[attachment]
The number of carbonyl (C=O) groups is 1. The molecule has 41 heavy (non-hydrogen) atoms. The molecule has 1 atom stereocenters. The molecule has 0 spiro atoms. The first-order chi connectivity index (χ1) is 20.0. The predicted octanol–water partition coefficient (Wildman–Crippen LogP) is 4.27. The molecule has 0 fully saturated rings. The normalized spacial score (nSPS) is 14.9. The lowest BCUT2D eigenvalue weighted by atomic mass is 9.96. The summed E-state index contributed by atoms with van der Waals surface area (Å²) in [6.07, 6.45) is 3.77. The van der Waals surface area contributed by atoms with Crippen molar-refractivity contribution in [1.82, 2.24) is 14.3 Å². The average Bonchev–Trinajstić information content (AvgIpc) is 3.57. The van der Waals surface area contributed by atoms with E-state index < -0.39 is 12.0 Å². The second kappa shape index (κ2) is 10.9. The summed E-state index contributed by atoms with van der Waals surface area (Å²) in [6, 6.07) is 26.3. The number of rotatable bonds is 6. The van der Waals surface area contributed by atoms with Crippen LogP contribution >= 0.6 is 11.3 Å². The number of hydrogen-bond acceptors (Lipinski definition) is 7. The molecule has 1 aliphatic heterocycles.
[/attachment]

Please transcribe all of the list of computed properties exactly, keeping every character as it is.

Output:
The number of carbonyl (C=O) groups is 1. The molecule has 41 heavy (non-hydrogen) atoms. The molecule has 1 atom stereocenters. The molecule has 0 spiro atoms. The first-order chi connectivity index (χ1) is 20.0. The predicted octanol–water partition coefficient (Wildman–Crippen LogP) is 4.27. The molecule has 0 fully saturated rings. The normalized spacial score (nSPS) is 14.9. The lowest BCUT2D eigenvalue weighted by atomic mass is 9.96. The summed E-state index contributed by atoms with van der Waals surface area (Å²) in [6.07, 6.45) is 3.77. The van der Waals surface area contributed by atoms with Crippen molar-refractivity contribution in [1.82, 2.24) is 14.3 Å². The average Bonchev–Trinajstić information content (AvgIpc) is 3.57. The van der Waals surface area contributed by atoms with E-state index < -0.39 is 12.0 Å². The second kappa shape index (κ2) is 10.9. The summed E-state index contributed by atoms with van der Waals surface area (Å²) in [6, 6.07) is 26.3. The number of rotatable bonds is 6. The van der Waals surface area contributed by atoms with Crippen LogP contribution >= 0.6 is 11.3 Å². The number of hydrogen-bond acceptors (Lipinski definition) is 7. The molecule has 1 aliphatic heterocycles.